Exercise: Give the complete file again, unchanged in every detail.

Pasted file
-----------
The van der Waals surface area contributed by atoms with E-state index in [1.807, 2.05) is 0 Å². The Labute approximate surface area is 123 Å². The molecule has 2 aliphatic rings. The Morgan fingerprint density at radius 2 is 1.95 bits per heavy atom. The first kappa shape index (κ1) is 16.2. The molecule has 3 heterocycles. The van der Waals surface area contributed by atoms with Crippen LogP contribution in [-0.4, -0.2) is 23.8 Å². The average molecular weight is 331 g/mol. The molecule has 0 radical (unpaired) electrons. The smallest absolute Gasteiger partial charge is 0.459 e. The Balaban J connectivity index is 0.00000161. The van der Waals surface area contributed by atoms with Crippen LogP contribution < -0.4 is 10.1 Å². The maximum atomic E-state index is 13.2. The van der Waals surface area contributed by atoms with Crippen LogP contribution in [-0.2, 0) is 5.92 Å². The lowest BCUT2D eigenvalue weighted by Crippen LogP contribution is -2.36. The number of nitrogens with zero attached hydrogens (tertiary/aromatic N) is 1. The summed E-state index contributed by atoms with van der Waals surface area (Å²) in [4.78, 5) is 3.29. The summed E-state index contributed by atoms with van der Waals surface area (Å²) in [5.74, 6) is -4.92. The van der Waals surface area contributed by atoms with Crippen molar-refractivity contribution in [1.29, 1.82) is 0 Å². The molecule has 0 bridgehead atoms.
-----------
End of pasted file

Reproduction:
The van der Waals surface area contributed by atoms with E-state index in [1.807, 2.05) is 0 Å². The Labute approximate surface area is 123 Å². The molecule has 2 aliphatic rings. The Morgan fingerprint density at radius 2 is 1.95 bits per heavy atom. The first kappa shape index (κ1) is 16.2. The molecule has 3 heterocycles. The van der Waals surface area contributed by atoms with Crippen LogP contribution in [-0.4, -0.2) is 23.8 Å². The average molecular weight is 331 g/mol. The molecule has 0 radical (unpaired) electrons. The smallest absolute Gasteiger partial charge is 0.459 e. The Balaban J connectivity index is 0.00000161. The van der Waals surface area contributed by atoms with Crippen LogP contribution < -0.4 is 10.1 Å². The maximum atomic E-state index is 13.2. The van der Waals surface area contributed by atoms with Crippen LogP contribution in [-0.2, 0) is 5.92 Å². The lowest BCUT2D eigenvalue weighted by Crippen LogP contribution is -2.36. The number of nitrogens with zero attached hydrogens (tertiary/aromatic N) is 1. The summed E-state index contributed by atoms with van der Waals surface area (Å²) in [4.78, 5) is 3.29. The summed E-state index contributed by atoms with van der Waals surface area (Å²) in [5.74, 6) is -4.92. The van der Waals surface area contributed by atoms with Crippen molar-refractivity contribution in [1.29, 1.82) is 0 Å². The molecule has 0 bridgehead atoms.